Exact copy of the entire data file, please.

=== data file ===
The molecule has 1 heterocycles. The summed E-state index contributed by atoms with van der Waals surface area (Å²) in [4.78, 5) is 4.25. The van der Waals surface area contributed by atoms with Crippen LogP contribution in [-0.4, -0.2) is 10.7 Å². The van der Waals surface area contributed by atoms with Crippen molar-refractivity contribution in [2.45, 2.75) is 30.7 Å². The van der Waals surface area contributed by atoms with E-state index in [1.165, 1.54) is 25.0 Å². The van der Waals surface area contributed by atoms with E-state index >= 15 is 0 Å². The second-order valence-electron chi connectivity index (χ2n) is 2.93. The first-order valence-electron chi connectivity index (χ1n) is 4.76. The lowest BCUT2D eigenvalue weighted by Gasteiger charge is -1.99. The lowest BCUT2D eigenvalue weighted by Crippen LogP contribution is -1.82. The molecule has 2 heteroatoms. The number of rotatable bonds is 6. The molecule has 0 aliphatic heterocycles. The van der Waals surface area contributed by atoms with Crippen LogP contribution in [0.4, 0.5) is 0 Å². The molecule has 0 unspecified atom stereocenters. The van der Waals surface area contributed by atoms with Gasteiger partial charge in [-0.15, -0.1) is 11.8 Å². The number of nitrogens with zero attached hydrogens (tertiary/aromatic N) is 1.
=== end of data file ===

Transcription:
The molecule has 1 heterocycles. The summed E-state index contributed by atoms with van der Waals surface area (Å²) in [4.78, 5) is 4.25. The van der Waals surface area contributed by atoms with Crippen LogP contribution in [-0.4, -0.2) is 10.7 Å². The van der Waals surface area contributed by atoms with Crippen molar-refractivity contribution in [2.45, 2.75) is 30.7 Å². The van der Waals surface area contributed by atoms with E-state index in [1.165, 1.54) is 25.0 Å². The van der Waals surface area contributed by atoms with E-state index >= 15 is 0 Å². The second-order valence-electron chi connectivity index (χ2n) is 2.93. The first-order valence-electron chi connectivity index (χ1n) is 4.76. The lowest BCUT2D eigenvalue weighted by Gasteiger charge is -1.99. The lowest BCUT2D eigenvalue weighted by Crippen LogP contribution is -1.82. The molecule has 2 heteroatoms. The number of rotatable bonds is 6. The molecule has 0 aliphatic heterocycles. The van der Waals surface area contributed by atoms with Crippen LogP contribution in [0.4, 0.5) is 0 Å². The molecule has 0 unspecified atom stereocenters. The van der Waals surface area contributed by atoms with Gasteiger partial charge in [-0.15, -0.1) is 11.8 Å². The number of nitrogens with zero attached hydrogens (tertiary/aromatic N) is 1.